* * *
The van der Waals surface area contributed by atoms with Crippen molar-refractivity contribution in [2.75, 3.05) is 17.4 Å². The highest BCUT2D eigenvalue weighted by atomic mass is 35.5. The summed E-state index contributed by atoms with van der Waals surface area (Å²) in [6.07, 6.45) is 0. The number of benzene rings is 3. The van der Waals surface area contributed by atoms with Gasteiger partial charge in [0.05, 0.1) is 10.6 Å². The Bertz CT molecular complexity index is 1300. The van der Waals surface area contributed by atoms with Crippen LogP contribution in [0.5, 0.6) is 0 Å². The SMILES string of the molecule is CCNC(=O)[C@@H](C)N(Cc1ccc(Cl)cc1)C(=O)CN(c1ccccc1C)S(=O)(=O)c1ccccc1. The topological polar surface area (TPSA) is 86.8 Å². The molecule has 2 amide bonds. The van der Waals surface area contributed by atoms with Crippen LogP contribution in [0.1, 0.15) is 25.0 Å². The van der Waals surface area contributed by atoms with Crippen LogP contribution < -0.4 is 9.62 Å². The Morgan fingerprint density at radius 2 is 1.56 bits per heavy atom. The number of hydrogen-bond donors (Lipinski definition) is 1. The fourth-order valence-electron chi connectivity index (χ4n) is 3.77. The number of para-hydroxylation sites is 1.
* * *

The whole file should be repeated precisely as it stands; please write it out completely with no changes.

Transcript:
The van der Waals surface area contributed by atoms with Crippen molar-refractivity contribution in [2.75, 3.05) is 17.4 Å². The highest BCUT2D eigenvalue weighted by atomic mass is 35.5. The summed E-state index contributed by atoms with van der Waals surface area (Å²) in [6.07, 6.45) is 0. The number of benzene rings is 3. The van der Waals surface area contributed by atoms with Gasteiger partial charge in [0.05, 0.1) is 10.6 Å². The Bertz CT molecular complexity index is 1300. The van der Waals surface area contributed by atoms with Crippen LogP contribution in [0.5, 0.6) is 0 Å². The SMILES string of the molecule is CCNC(=O)[C@@H](C)N(Cc1ccc(Cl)cc1)C(=O)CN(c1ccccc1C)S(=O)(=O)c1ccccc1. The topological polar surface area (TPSA) is 86.8 Å². The molecule has 2 amide bonds. The van der Waals surface area contributed by atoms with Crippen LogP contribution in [0.1, 0.15) is 25.0 Å². The van der Waals surface area contributed by atoms with Crippen LogP contribution < -0.4 is 9.62 Å². The Morgan fingerprint density at radius 2 is 1.56 bits per heavy atom. The number of hydrogen-bond donors (Lipinski definition) is 1. The fourth-order valence-electron chi connectivity index (χ4n) is 3.77. The number of para-hydroxylation sites is 1.